Editor's note: Tom Deierlein wrote a series of e-mail updates to his friends, family and colleagues after being called up by the U.S. Army and sent to Iraq. Here are the excerpts accompanying Part 5 of MSNBC.com's special report, Charity Begins at War.
TO: Friends, family and colleagues
SUBJECT: Tom Deierlein Foundation Update
First and foremost — THANKSfor making the kick-off fund-raiser last November a huge success. We raised over $22,000 — amazing.
Here is the basic mission statement I used for the formation of the Tom Deierlein Foundation:
The purpose of this organization is to help needy families and children both nationally and internationally with their most basic living needs including medical care. We will raise funds in the U.S. and then use them to arrange for medical treatment and/or purchase critical daily items such as clothes, food, water, school supplies, vitamins, as well as toys, etc. We will partner with local organizations, institutions, and people to locate and distribute these goods and services to those in need. Our initial recipients will be Iraqi children affected by the current war.
Early efforts and successes: Two weeks ago we sent over $6,000 worth of children’s clothes (to Baghdad). We partnered with a used clothing and consignment shop to get clothes below or at cost. My Commander, Phil McIntire, was thrilled and said the items arrived just in time as they had run out of government supplies and there were a number of humanitarian aid missions planned for January and February. A young boy was injured when (a bullet) destroyed his hip. Without expert pediatric orthopedic surgical care he will never walk again. My friend Bill Billeter, a West Point graduate who moved his family 2,000 miles and missed the birth of his child in order to deploy, spearheaded this effort and refused to let the issue die with the military and Iraqi bureaucracies. Phil McIntire, a Michigan native, tapped into his network at home and arranged for the boy to be treated at the University of Michigan Hospital by an elite surgeon — all medical expenses paid. Our Fund will pay the travel expenses for the mother and child. We are finalizing the passport/visa paperwork this week. Here is an excerpt from an e-mail from Phil as he describes what happened when the father was notified. (Our interpreter’s nickname is Jackie Chan and our company mascot is the Archangels.)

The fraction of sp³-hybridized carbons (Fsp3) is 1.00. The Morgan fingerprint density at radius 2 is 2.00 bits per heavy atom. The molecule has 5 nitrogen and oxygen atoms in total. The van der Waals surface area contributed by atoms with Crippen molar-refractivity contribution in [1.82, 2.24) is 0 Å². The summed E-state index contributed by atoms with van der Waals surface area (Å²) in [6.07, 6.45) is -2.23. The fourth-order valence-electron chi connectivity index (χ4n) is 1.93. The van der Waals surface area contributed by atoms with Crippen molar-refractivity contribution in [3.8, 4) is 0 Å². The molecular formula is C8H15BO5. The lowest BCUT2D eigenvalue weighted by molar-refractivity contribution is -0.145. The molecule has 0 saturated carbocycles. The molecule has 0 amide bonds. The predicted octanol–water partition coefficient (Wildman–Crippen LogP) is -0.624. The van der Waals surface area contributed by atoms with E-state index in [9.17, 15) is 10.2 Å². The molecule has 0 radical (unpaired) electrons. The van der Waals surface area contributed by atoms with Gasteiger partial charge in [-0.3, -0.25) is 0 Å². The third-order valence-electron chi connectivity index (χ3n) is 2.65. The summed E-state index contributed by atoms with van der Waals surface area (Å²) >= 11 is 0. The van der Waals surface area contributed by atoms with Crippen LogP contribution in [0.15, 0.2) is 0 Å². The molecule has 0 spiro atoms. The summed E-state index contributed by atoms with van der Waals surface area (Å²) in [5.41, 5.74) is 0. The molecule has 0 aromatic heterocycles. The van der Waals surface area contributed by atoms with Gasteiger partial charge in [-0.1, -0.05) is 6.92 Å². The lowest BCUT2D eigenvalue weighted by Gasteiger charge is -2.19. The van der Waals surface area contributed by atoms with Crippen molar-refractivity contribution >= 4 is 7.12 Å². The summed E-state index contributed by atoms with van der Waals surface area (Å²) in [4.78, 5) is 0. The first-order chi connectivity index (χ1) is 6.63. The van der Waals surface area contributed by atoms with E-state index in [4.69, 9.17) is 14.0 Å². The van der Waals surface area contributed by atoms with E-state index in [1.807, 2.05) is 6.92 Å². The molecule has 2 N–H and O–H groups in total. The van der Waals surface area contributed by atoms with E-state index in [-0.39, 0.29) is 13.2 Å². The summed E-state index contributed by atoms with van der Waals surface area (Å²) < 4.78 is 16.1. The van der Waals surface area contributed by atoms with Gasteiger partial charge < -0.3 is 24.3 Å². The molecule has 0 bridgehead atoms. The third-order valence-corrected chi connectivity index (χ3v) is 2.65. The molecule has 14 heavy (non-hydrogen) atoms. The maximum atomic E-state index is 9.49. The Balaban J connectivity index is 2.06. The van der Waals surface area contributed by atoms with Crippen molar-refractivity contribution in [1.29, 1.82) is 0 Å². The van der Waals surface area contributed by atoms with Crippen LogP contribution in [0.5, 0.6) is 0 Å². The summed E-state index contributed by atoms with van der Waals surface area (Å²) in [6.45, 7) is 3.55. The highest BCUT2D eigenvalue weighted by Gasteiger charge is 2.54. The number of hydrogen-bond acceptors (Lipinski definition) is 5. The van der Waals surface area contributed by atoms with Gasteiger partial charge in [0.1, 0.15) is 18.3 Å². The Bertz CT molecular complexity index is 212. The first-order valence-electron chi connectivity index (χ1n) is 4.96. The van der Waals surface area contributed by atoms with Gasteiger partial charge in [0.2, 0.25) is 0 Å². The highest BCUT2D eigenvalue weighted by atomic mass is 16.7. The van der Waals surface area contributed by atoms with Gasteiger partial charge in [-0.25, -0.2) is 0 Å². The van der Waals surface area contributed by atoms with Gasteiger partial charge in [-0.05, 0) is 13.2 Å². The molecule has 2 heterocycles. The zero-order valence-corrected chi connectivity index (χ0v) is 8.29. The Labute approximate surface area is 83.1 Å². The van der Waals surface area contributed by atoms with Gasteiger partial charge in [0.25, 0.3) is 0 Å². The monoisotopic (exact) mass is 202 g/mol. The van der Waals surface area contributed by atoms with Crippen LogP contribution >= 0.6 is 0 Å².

I had Jackie Chan call the family today to make sure they were willing to go through with this. It will require for the boy and his mom to be away from their family, alone in the U.S. for several weeks. The family had no idea of what was going on behind the scenes other than they asked the (Americans) for help. The Dad answered the phone. I prepped Jackie in what I wanted him to say so he just went on for several seconds. The Dad was so shocked he started crying ... Jackie was actually shaking because he was so happy to give the good news and realize how much it meant to the Dad. The Dad kept saying between his tears of joy ... “I feel like I am talking to an angel from heaven!” “I feel like I’ve been talking to an angel!” It hit me, the magnitude of what we were helping to give to these parents and the little (boy). ... I don’t know the next steps regarding airfare, but will get back with you with and provide an update soon. Thanks, Tom, for staying true to the calling of the “Archangels” … “the protectors.” God Bless.
Personal update: Last but not least, a quick update on me. I am finally on my feet. My left pelvis is still healing and I cannot put weight on my left leg, but I do get up twice a day and I am even climbing stairs using crutches. Yesterday I got on an exercise bike (reclined). My recovery phase is FINALLY ending and I am anxious to start my full-on rehab phase. It is very slow-going and trying my patience, but I remain positive and enjoy the little victories. Here is a quick video of me walking on Dec. 27 — five days after I stood up for the first time:
Still many months to go …
TO: Friends, family and colleagues
DATE:April 26, 2007
SUBJECT: Last Update — Back to NYC and Back to Work
This is my last update letter. I am leaving the Tampa VA facility tomorrow and heading back to NYC. I am stopping by Fort Bragg (on the way to New York) to welcome my buddies back. It has been a long strange journey and yet now I face my hardest challenge of all in the past year and half — finding a decent affordable apartment in New York! I start back at work on June 4, 2007. Prior to that I will be getting settled in, spending time with friends and family, conducting my follow-up medical appointments and starting rehab … oh yeah, and sneaking down to Club Med for a week of fun in the Caribbean sun.
I arrived here in Tampa on Feb. 1 in a wheelchair. I am leaving three months later on my own two feet without a cane. I still move slowly, have trouble with my balance at times, have a noticeable limp, and some pain when I sit for an extended period of time. But I will continue my rehab at least one hour every day at the VA in NYC. I am officially medically retired from the military on May 31, 2007 — 18 years and seven days after graduating West Point. This time it is permanent.